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Those of you who have attended football over the last 10-15 years will all be familiar with the huge changes at our grounds, especially in the Premier League.  The vast amount of money that has flowed into English football has been great in many many ways, not least the quality of what you actually see on the pitch.  And anyone who’s had the pleasure of watching Cantona, Bergkamp, Henry, Ronaldo, and dare I say Drogba, will testify to this.  English teams have again been dominant in Europe and have played some great stuff.  But the passion has gone.

When did English football become a middle class sport?  The greatness of football is that anyone can play, all you need is a ball, or failing that anything round (a stone, a ball of string, a coke can).  It’s the great leveller and the reason why great players and great clubs have emerged in the poorest countries and cities across the world.  Football’s roots in this country are firmly working class, it was gritty and it was raw, and it had passion.  Sure it had problems, some of which had to be addressed, but this was all part of the package; it came as it was and the middle class hated it.  “A gentleman’s sport played by thugs” was the snob line, and presumably the reason why there are no decent football clubs play in ‘nice’ places like Surrey and Hampshire.

Now available at all major football grounds…

But the Premier League’s money has brought with it a gentrification, and suddenly football has an acceptable face with lawyers, accountants and bankers all happily chatting by the water cooler about the game at the weekend.  It’s all very charming, but really they should fuck off and stick to their own sports.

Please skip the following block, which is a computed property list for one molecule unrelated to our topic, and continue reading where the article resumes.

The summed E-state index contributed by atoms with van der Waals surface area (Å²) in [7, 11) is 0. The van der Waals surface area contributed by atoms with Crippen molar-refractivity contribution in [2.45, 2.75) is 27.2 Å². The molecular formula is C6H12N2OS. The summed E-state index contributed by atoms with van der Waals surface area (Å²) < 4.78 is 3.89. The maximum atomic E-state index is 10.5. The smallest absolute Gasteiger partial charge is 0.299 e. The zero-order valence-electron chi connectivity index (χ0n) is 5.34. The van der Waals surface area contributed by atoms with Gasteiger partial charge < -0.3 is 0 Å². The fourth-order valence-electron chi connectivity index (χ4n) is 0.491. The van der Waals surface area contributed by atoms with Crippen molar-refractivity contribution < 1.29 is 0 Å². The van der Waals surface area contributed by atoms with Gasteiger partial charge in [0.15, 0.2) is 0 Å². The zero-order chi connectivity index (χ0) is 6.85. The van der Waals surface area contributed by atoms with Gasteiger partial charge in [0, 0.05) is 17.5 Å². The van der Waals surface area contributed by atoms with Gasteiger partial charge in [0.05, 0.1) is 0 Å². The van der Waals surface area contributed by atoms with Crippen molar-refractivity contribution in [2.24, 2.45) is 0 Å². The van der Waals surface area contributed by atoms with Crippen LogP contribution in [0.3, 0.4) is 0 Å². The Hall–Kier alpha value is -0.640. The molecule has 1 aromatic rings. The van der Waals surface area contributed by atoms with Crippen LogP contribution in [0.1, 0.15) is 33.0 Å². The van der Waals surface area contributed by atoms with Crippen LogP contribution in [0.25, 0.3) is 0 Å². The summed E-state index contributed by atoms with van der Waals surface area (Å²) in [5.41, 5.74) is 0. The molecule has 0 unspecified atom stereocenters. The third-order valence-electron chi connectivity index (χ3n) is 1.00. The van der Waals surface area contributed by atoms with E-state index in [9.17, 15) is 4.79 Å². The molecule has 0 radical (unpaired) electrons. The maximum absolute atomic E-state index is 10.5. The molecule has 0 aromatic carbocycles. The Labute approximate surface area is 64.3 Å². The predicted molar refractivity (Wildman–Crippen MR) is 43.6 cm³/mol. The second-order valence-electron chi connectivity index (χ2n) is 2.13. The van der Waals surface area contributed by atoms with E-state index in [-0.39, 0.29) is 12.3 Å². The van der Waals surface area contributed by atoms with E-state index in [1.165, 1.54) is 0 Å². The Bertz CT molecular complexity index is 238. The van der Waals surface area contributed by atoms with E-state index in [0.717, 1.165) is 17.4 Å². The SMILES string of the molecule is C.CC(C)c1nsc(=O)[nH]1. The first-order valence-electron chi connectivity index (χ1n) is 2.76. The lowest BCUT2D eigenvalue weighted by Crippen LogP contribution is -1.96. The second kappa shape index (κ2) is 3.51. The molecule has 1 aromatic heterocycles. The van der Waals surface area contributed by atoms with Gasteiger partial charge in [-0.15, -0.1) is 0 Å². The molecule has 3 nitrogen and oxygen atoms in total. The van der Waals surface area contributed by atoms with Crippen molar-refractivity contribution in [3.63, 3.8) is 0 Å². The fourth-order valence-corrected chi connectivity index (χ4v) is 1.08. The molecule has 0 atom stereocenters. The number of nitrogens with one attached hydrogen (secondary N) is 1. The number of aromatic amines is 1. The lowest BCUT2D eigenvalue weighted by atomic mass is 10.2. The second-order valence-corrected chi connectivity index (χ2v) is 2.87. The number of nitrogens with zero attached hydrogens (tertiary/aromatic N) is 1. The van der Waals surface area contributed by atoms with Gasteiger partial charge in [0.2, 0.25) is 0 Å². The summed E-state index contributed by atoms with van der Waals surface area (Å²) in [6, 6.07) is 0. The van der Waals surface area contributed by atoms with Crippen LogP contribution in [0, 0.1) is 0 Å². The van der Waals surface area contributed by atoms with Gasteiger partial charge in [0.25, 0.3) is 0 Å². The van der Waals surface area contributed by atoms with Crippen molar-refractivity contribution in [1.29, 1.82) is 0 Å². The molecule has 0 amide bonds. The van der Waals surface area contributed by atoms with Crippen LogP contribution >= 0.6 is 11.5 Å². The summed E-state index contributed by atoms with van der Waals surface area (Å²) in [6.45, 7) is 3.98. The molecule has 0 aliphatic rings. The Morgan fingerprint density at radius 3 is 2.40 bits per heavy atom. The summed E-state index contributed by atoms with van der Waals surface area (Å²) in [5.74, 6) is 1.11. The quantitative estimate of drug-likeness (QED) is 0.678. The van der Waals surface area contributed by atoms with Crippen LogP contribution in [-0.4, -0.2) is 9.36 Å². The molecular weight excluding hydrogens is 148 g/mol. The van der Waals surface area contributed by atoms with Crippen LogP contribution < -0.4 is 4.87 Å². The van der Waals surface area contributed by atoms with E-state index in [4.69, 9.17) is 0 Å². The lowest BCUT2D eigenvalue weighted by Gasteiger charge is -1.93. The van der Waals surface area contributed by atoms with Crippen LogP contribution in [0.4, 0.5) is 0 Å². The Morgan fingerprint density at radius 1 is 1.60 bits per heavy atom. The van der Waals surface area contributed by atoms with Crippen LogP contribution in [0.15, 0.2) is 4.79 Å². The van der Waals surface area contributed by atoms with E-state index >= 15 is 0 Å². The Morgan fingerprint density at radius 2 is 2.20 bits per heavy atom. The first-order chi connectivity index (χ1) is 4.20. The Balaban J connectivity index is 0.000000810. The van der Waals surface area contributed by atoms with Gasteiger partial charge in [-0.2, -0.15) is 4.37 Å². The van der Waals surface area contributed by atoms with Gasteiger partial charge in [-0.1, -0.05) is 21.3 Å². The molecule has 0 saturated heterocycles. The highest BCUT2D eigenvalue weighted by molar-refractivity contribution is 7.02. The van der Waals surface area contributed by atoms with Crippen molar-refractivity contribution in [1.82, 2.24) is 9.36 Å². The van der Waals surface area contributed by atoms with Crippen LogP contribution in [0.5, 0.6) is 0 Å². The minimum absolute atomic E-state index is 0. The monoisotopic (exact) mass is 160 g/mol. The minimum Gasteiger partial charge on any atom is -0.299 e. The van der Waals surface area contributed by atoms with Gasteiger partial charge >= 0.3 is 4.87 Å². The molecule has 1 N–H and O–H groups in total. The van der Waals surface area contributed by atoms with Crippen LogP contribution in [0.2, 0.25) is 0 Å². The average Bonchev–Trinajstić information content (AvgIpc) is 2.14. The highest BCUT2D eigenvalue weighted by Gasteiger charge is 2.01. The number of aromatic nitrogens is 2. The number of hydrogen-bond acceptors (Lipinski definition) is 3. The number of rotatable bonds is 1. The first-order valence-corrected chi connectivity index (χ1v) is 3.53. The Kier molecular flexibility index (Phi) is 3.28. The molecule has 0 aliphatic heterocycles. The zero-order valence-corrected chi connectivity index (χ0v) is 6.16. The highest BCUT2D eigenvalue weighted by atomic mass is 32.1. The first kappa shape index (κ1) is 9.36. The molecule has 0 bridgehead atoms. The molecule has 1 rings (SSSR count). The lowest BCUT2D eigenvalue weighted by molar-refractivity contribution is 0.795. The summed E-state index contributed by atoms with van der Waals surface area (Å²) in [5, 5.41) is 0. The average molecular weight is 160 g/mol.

With £1,000 season tickets comes an older and richer crowd.  Whilst even fifteen years ago the mere mention at a ground of merlot or a ski holiday would have led to abuse or worse, nowadays it’s the norm.  16-20 year olds simply can’t afford to watch football anymore, and whereas your old football crowd stood and supported their team to the end, the new crowd sits and moans about the game.  Smoking is banned, standing is banned, and the people who would bleed for their team are pushed out by those simply want to enjoy the game and then go home to take the dog for a walk. 

A few months back two guys (season ticket holders for twenty years) were kicked out of an Arsenal game because the guy behind them complained to a steward that they wouldn’t sit down, and the only thing they were doing was standing and singing.  It’s symptomatic and the result is nationwide.  It’s not just London clubs like Arsenal or Chelsea, it’s nationwide. The atmosphere at Old Trafford and even Anfield is dying on its seat.

Whereas you go to Germany and it’s a different story. 

A recent trip to Union (pronounced “onion”) Berlin for €13 was like English football of old.  A mixed crowd of old men, teenagers, and young men in denim (I allow this one diversion for our German cousins).  Drinking was allowed, smoking was allowed, the stand behind the goal was actually a stand (rather than a padded seating area), and the atmosphere was great all game.  Sure the match itself was terrible, but it had soul.

Dortmund vs Arsenal was the same, the atmosphere was pumped, and it put us all to shame.  Maybe the money men rule for now, but at some point we need to take a step back and think what it’s all about.  We’ve sold out but Germans can teach us how to love our own national sport again.

by Pete Sanderson